The City Council voted Tuesday night to approve the formation of a Land Bank Authority.
Director of the Economic and Community Development Department Donna Williams earlier Tuesday said the goals of the department of Chattanooga include strengthening neighborhoods and boosting economic development. She presented a plan to the council that she described as an additional tool for achieving those objectives by the creation of the land bank authority.
Land bank authorities have been used successfully by municipalities in other places, she said, as a way to add to affordable housing as well as increasing economic development. It is a way for the city to strategically acquire land through donations or purchases. If a 501c3 non-profit designation is approved by the council the authority would have the ability to receive and transfer property. It also would be allowed to apply for federal funding to make purchases which the city is not allowed to do.
This manner of obtaining property would be used for the benefit of both residential and commercial interests. The properties can be amassed and combined to create parcels that could be used to attract a large business development, or the donation of a single home could be used for affordable housing needs.
Donations of this type are often made when a bank has tried unsuccessfully to sell foreclosed property and wants to write it off, said Ms. Williams. Councilman Russell Gilbert also proposed investigating the potential of suggesting a tax break in exchange for strategic properties that the city would like to have.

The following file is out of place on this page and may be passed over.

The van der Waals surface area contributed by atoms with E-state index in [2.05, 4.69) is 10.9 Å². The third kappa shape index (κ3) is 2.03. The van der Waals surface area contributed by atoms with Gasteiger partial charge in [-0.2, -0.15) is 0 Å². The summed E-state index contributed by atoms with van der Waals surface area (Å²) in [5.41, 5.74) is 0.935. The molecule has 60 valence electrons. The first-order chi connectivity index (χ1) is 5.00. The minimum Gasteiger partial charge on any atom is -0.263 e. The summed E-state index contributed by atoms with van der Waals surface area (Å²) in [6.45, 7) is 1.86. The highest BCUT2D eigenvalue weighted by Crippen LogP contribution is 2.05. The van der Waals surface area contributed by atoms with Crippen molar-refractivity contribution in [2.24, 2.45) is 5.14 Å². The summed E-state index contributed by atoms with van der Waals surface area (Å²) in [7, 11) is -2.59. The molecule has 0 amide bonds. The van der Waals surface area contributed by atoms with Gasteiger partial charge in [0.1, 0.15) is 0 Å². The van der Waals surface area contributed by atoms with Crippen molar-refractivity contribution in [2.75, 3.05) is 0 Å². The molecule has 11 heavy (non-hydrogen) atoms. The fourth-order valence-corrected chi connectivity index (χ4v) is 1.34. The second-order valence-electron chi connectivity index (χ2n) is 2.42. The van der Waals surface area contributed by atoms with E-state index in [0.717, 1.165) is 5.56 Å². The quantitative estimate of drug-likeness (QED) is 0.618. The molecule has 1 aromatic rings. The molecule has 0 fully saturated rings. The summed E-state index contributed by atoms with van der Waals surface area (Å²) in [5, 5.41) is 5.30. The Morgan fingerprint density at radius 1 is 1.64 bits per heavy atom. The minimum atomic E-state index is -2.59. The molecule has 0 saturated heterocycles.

Councilman Moses Freeman said the city has a great need and is behind the plan, citing property owners who hold onto undeveloped land as speculators for future use. This practice often leads to maintenance issues if the owner does not perform upkeep and it is left to the city to do things such as mowing, picking up trash and causing the city to put a lien on the property for work done. These unused properties also create problems by providing a place for drug dealing, he said.
Reception was positive for implementation of a land bank authority with the only concerns expressed being the details of establishing it. The original proposal specifies that the authority would be composed of five members, three appointed by Mayor Andy Berke, one from the Hamilton County mayor, and one from the housing authority board. The city council members proposed an amendment that would specify one representative to be from the council.That was the version that passed.
In the draft of the proposal the land bank authority would create the plan, Councilwoman Carol Berz said that the council should develop the plan for the authority to carry out. Chairman of the Council Chip Henderson mirrored the idea saying the city needs to help craft the plan. He said, “It should be our goals.”
Ms. Berz added that the city should be giving the directions because this would be an agency of the city.